Who would have thought that an idea in 1975, promoted by William C. Flewellen, Jr., former Dean of the University of Georgia College of Business Administration, would flourish into a network of almost 1,000 service centers at colleges and universities across the country. With Flewellen’s vision and former UGA President Fred Davidson’s support of what the University of Georgia should and could be, the stage was set for a business extension program. Today, the University of Georgia Small Business Development Center has assisted over 530,000 small business owners in Georgia and has greatly contributed to UGA’s economic impact on the state.


One of the oldest universities in the nation, the University of Georgia was chartered in 1785 and attained land-grant status in 1872. A School of Commerce was in place by 1912, two years before the Lever Act authorized extension teaching. But it was not until the mid-1920’s that extension classes in the field of business came under consideration at UGA.

The idea of the university extending its services to the business community finally was accepted at UGA, and in 1929 the Bureau of Business Research became one of the university’s first public service branches. Extension work gained momentum in the 1950’s and early 1960’s, when short courses were offered for many business interests, including small business. In 1962, for instance, the University of Georgia was able to obtain federal dollars for a study, sponsored by The U.S. Small Business Administration and conducted by the UGA Bureau of Business Research, to determine the reasons for success and failure of small business in Georgia.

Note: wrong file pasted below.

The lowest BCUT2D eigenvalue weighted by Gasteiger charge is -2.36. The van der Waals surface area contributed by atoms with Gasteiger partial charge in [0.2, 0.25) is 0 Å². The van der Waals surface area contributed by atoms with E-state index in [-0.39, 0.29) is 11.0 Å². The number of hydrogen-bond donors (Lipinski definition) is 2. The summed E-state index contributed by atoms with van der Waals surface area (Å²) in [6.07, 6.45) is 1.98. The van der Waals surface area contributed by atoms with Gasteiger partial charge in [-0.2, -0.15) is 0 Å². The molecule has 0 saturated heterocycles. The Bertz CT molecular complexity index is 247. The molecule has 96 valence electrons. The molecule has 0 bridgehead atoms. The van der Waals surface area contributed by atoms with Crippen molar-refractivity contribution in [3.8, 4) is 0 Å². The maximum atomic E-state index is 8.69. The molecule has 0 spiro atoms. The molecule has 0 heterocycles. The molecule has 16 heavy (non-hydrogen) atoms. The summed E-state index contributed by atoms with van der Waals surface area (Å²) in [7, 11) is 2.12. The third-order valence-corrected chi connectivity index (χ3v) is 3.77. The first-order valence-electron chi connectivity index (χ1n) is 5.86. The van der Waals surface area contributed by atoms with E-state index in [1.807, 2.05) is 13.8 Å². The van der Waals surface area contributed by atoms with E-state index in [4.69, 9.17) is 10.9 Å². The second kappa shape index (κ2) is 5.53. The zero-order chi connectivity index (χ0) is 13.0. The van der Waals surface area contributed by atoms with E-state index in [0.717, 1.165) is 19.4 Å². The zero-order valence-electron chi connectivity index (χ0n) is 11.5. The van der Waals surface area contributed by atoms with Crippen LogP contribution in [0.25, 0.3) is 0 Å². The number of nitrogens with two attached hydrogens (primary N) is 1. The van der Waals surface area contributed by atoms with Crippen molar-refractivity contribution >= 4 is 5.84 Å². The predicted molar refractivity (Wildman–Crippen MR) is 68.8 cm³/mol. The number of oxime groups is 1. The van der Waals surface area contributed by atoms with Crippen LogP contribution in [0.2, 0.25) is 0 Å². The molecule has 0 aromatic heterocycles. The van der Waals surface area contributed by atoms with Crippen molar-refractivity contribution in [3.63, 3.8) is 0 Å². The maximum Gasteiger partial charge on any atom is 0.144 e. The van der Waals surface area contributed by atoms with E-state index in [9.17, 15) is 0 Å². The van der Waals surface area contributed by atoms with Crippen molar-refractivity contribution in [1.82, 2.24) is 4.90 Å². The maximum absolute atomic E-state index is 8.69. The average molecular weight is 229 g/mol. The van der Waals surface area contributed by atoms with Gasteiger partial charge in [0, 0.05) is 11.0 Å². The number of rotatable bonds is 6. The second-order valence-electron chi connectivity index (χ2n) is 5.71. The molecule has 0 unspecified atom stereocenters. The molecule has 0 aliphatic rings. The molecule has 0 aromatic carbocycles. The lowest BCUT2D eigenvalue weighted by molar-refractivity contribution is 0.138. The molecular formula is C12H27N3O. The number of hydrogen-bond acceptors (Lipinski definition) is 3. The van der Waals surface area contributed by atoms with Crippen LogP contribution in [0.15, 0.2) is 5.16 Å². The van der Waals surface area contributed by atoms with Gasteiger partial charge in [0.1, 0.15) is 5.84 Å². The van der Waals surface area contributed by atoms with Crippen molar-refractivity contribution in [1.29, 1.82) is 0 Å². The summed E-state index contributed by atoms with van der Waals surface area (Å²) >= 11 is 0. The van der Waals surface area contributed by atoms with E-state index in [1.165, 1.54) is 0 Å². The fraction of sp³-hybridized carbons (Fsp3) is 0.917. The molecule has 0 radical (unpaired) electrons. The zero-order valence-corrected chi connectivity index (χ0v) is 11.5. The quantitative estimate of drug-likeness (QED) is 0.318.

Interest in helping small businesses intensified under Dr. Flewellen, who was appointed Dean of the College of Business Administration in 1968. Flewellen brought to Georgia a reputation for tying the business community to the university. He had created successful service programs at Mississippi State University and The University of Southern Mississippi, was active in the national prestigious American Assembly of Collegiate Schools of Business (AACSB), and served on a number of state and national business advisory boards.

[tweetthis display_mode=”box”]The UGA SBDC has been committed to helping Georgia’s small businesses grow for 40 years:[/tweetthis]

For Dr. Fred Davidson, newly appointed president of the University of Georgia, Flewellen’s belief in service paralleled Davidson’s commitment to the land-grant philosophy of making a university’s resources available to its sponsoring society:

“The university is a 100 percent publicly held corporation with taxpayers as stockholders. We are the most important public asset they own. Learning is the only commodity we have. We create a climate for learning. Everything in the service program is a learning experience for the non-traditional student. It teaches a different audience, but it teaches.” – Fred Davidson

The actual concept of the SBDC came into focus in 1975, when Flewellen, as incoming president of the AACSB, was invited to serve on the National Advisory Board to the SBA, which later led to SBA naming the University of Georgia as one of eight universities in the nation to pilot the SBDC program in 1976.  The UGA SBDC began operations in April of 1977.  With a champion in the Georgia General Assembly in Representative Lauren “Bubba” McDonald, the SBDC grew in size and effectiveness and now is recognized as one of the most effective business assistance programs of its type in the country.

Want to learn more about the history of the UGA SBDC? Go here: https://www.georgiasbdc.org/anniversary/